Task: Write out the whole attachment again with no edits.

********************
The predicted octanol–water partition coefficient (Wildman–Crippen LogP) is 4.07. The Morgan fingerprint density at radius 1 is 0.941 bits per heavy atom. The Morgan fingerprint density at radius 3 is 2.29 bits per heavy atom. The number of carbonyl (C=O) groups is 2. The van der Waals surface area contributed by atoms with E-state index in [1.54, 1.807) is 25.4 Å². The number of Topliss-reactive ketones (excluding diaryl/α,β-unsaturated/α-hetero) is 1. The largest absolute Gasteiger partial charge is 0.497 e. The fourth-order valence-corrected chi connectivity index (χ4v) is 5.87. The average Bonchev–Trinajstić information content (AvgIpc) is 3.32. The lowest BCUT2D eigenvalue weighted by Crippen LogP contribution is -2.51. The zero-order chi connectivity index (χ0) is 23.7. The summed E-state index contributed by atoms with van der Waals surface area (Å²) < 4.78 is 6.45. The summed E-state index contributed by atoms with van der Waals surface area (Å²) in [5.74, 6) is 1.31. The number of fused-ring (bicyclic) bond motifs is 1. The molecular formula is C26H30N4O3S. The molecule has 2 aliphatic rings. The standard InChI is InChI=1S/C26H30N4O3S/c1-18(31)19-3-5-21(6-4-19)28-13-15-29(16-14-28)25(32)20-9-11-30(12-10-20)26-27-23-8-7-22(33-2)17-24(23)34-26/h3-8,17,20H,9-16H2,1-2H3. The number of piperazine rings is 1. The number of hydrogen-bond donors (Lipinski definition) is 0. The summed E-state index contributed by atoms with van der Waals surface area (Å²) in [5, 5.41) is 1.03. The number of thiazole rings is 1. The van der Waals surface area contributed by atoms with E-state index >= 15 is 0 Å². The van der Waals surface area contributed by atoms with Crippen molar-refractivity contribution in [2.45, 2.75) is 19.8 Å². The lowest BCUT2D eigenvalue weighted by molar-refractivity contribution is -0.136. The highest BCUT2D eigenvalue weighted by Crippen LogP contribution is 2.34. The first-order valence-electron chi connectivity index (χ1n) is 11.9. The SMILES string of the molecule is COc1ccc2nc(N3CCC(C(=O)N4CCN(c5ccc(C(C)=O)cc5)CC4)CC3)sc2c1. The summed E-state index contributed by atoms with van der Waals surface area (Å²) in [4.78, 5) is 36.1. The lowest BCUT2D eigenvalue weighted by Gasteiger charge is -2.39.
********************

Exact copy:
The predicted octanol–water partition coefficient (Wildman–Crippen LogP) is 4.07. The Morgan fingerprint density at radius 1 is 0.941 bits per heavy atom. The Morgan fingerprint density at radius 3 is 2.29 bits per heavy atom. The number of carbonyl (C=O) groups is 2. The van der Waals surface area contributed by atoms with E-state index in [1.54, 1.807) is 25.4 Å². The number of Topliss-reactive ketones (excluding diaryl/α,β-unsaturated/α-hetero) is 1. The largest absolute Gasteiger partial charge is 0.497 e. The fourth-order valence-corrected chi connectivity index (χ4v) is 5.87. The average Bonchev–Trinajstić information content (AvgIpc) is 3.32. The lowest BCUT2D eigenvalue weighted by Crippen LogP contribution is -2.51. The zero-order chi connectivity index (χ0) is 23.7. The summed E-state index contributed by atoms with van der Waals surface area (Å²) < 4.78 is 6.45. The summed E-state index contributed by atoms with van der Waals surface area (Å²) in [5.74, 6) is 1.31. The number of fused-ring (bicyclic) bond motifs is 1. The molecular formula is C26H30N4O3S. The molecule has 2 aliphatic rings. The standard InChI is InChI=1S/C26H30N4O3S/c1-18(31)19-3-5-21(6-4-19)28-13-15-29(16-14-28)25(32)20-9-11-30(12-10-20)26-27-23-8-7-22(33-2)17-24(23)34-26/h3-8,17,20H,9-16H2,1-2H3. The number of piperazine rings is 1. The number of hydrogen-bond donors (Lipinski definition) is 0. The summed E-state index contributed by atoms with van der Waals surface area (Å²) in [5, 5.41) is 1.03. The number of thiazole rings is 1. The van der Waals surface area contributed by atoms with E-state index >= 15 is 0 Å². The van der Waals surface area contributed by atoms with Crippen molar-refractivity contribution in [2.45, 2.75) is 19.8 Å². The lowest BCUT2D eigenvalue weighted by molar-refractivity contribution is -0.136. The highest BCUT2D eigenvalue weighted by Crippen LogP contribution is 2.34. The first-order valence-electron chi connectivity index (χ1n) is 11.9. The SMILES string of the molecule is COc1ccc2nc(N3CCC(C(=O)N4CCN(c5ccc(C(C)=O)cc5)CC4)CC3)sc2c1. The summed E-state index contributed by atoms with van der Waals surface area (Å²) in [4.78, 5) is 36.1. The lowest BCUT2D eigenvalue weighted by Gasteiger charge is -2.39.